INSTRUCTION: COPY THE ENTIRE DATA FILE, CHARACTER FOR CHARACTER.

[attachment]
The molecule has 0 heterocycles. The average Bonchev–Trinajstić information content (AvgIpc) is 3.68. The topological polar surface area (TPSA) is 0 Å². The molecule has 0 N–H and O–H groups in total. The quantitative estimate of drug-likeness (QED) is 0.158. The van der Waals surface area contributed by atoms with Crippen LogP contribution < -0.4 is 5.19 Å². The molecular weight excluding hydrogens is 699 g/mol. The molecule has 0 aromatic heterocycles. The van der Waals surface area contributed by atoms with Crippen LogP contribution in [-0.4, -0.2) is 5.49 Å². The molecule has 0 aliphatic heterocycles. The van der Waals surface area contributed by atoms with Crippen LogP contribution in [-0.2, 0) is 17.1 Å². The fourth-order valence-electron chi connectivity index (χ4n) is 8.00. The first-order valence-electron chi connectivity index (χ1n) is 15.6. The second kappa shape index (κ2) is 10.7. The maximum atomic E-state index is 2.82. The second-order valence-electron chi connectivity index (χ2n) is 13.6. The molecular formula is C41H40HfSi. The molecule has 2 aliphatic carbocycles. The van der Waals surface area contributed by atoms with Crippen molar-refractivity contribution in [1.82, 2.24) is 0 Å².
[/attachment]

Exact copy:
The molecule has 0 heterocycles. The average Bonchev–Trinajstić information content (AvgIpc) is 3.68. The topological polar surface area (TPSA) is 0 Å². The molecule has 0 N–H and O–H groups in total. The quantitative estimate of drug-likeness (QED) is 0.158. The van der Waals surface area contributed by atoms with Crippen LogP contribution < -0.4 is 5.19 Å². The molecular weight excluding hydrogens is 699 g/mol. The molecule has 0 aromatic heterocycles. The van der Waals surface area contributed by atoms with Crippen LogP contribution in [-0.4, -0.2) is 5.49 Å². The molecule has 0 aliphatic heterocycles. The van der Waals surface area contributed by atoms with Crippen LogP contribution in [-0.2, 0) is 17.1 Å². The fourth-order valence-electron chi connectivity index (χ4n) is 8.00. The first-order valence-electron chi connectivity index (χ1n) is 15.6. The second kappa shape index (κ2) is 10.7. The maximum atomic E-state index is 2.82. The second-order valence-electron chi connectivity index (χ2n) is 13.6. The molecular formula is C41H40HfSi. The molecule has 2 aliphatic carbocycles. The van der Waals surface area contributed by atoms with Crippen molar-refractivity contribution in [1.82, 2.24) is 0 Å².